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Panel Calls for Agility and Resilience in a Rapidly Evolving Risk Landscape

Cybersecurity / September 14 , 2020

What is the current environment in digital risk management? According to panelists at the NetDiligence Virtual Summer Summit, the two hot items are the COVID-19 pandemic and the rapid expansion of data privacy regulation. During the panel “Digital Risk Management: Lessons Learned in the Current Environment,” moderator Kara Owens (Markel) was joined by Andreas Kaltsounis (BakerHostetler), Nick Graf (CNA), and Sarah Kahler (RSA) for a look at current trends and predictions for the future.

Even before the COVID chaos began, some clear trends were emerging in 2020. For example, Kaltsounis described a general shift in the way that regulators are placing accountability for breaches. Companies previously attempting to label account takeovers a user problem are finding that they are increasingly expected to take responsibility, especially if they deal in sensitive data or processes. Kahler added that increasing sophistication of ransomware attacks have pushed companies to focus on resilience rather than simple recovery.

The COVID environment has created another host of technical and personnel issues. Graf noted the difficulties inherent in keeping remote devices updated and patched, and the risks of relying on a workforce whose homebased distractions might make them more vulnerable to social engineering. At the same time, regulators operating under the new CCPA and GDPR seem mostly unwilling to accept the pandemic as an excuse for delayed action after a breach.

Now that the early days of pandemic chaos have settled down, what might be the long-term effects? Owens speculated that work from home could be here to stay. The savings to companies, suddenly seeing the potential for a reduction in real estate needs, and the positive environmental impacts, in the form of reduced emission from commuter traffic, may push organizations to reorganize their workforces. If this plays out, what new security priorities will emerge? Graf’s answer focused on the technical side, noting that technical staff must find ways to push out patches, monitor proper installation, and ensure that devices, no longer centrally connected, are kept up to date and standardized. With a broader take, Kahler noted that other new corporate policies will need to be reexamined. Workforces must receive training and necessary security education, and this must include everyone – full-time, part-time, temporary, hybrid, and contracting. Furthermore, policy and training must adapt according to observed behavior, as standards for acceptable use are refined, and with an eye towards prioritizing resources.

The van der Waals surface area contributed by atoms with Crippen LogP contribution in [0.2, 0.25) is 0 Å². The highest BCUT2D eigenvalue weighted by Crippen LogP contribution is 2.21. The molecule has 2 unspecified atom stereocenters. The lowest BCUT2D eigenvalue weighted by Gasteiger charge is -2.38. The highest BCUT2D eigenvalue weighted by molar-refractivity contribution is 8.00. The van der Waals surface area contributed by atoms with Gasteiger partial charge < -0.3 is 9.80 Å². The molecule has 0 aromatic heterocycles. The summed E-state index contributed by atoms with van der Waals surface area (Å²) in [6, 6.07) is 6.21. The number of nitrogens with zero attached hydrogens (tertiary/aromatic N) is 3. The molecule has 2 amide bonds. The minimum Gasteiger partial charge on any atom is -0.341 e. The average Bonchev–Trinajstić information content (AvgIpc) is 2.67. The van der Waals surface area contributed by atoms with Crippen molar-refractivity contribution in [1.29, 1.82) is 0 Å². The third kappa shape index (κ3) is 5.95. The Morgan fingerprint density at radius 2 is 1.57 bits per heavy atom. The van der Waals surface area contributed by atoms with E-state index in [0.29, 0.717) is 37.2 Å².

For Kaltsounis, the future will be shaped by the regulatory landscape. States are already looking to the CCPA as a model for their own legislation. Furthermore, while the US federal government is unlikely to act legislatively, there are signs that the EU approach to privacy is gaining currency. Finally, as more countries adopt data privacy standards, the interplay across borders will be a hot issue. Data transfer across international borders has been complicated by the Shrems II decision, handed down on July 16 by the EU Court of Justice, and may indicate a move away from globalization towards localization.

All told, 2020 has been a time of rapid change, calling for agility and resilience. And, digital risk management professionals should expect more of the same in 2021.


Cait Osborne

Cait Osborne

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